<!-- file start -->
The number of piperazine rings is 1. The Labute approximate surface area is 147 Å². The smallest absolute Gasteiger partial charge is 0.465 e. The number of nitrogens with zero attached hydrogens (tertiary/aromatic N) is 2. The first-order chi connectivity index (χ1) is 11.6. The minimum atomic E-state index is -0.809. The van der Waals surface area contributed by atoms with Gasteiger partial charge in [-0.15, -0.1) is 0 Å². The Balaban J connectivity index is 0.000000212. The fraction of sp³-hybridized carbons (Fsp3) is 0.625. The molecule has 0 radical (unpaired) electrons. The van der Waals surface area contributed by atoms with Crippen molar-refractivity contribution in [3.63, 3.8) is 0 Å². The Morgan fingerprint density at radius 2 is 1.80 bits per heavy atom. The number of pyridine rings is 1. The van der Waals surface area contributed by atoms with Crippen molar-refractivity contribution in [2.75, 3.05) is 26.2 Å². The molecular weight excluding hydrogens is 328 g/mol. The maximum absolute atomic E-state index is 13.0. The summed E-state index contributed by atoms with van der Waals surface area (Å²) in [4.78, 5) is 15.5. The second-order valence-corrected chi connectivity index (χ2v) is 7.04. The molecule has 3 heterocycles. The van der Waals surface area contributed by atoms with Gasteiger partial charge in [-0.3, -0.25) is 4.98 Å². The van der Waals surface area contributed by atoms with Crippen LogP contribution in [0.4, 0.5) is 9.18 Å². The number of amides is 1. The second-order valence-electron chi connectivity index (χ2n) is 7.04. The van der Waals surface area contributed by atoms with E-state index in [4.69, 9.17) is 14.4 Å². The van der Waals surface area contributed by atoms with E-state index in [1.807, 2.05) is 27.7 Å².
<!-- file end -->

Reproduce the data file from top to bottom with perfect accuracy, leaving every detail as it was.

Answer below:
The number of piperazine rings is 1. The Labute approximate surface area is 147 Å². The smallest absolute Gasteiger partial charge is 0.465 e. The number of nitrogens with zero attached hydrogens (tertiary/aromatic N) is 2. The first-order chi connectivity index (χ1) is 11.6. The minimum atomic E-state index is -0.809. The van der Waals surface area contributed by atoms with Gasteiger partial charge in [-0.15, -0.1) is 0 Å². The Balaban J connectivity index is 0.000000212. The fraction of sp³-hybridized carbons (Fsp3) is 0.625. The molecule has 0 radical (unpaired) electrons. The van der Waals surface area contributed by atoms with Crippen molar-refractivity contribution in [3.63, 3.8) is 0 Å². The Morgan fingerprint density at radius 2 is 1.80 bits per heavy atom. The number of pyridine rings is 1. The van der Waals surface area contributed by atoms with Crippen molar-refractivity contribution in [2.75, 3.05) is 26.2 Å². The molecular weight excluding hydrogens is 328 g/mol. The maximum absolute atomic E-state index is 13.0. The summed E-state index contributed by atoms with van der Waals surface area (Å²) in [4.78, 5) is 15.5. The second-order valence-corrected chi connectivity index (χ2v) is 7.04. The molecule has 3 heterocycles. The van der Waals surface area contributed by atoms with Gasteiger partial charge in [-0.3, -0.25) is 4.98 Å². The van der Waals surface area contributed by atoms with Crippen LogP contribution in [0.4, 0.5) is 9.18 Å². The number of amides is 1. The second-order valence-electron chi connectivity index (χ2n) is 7.04. The van der Waals surface area contributed by atoms with E-state index in [4.69, 9.17) is 14.4 Å². The van der Waals surface area contributed by atoms with E-state index in [1.807, 2.05) is 27.7 Å².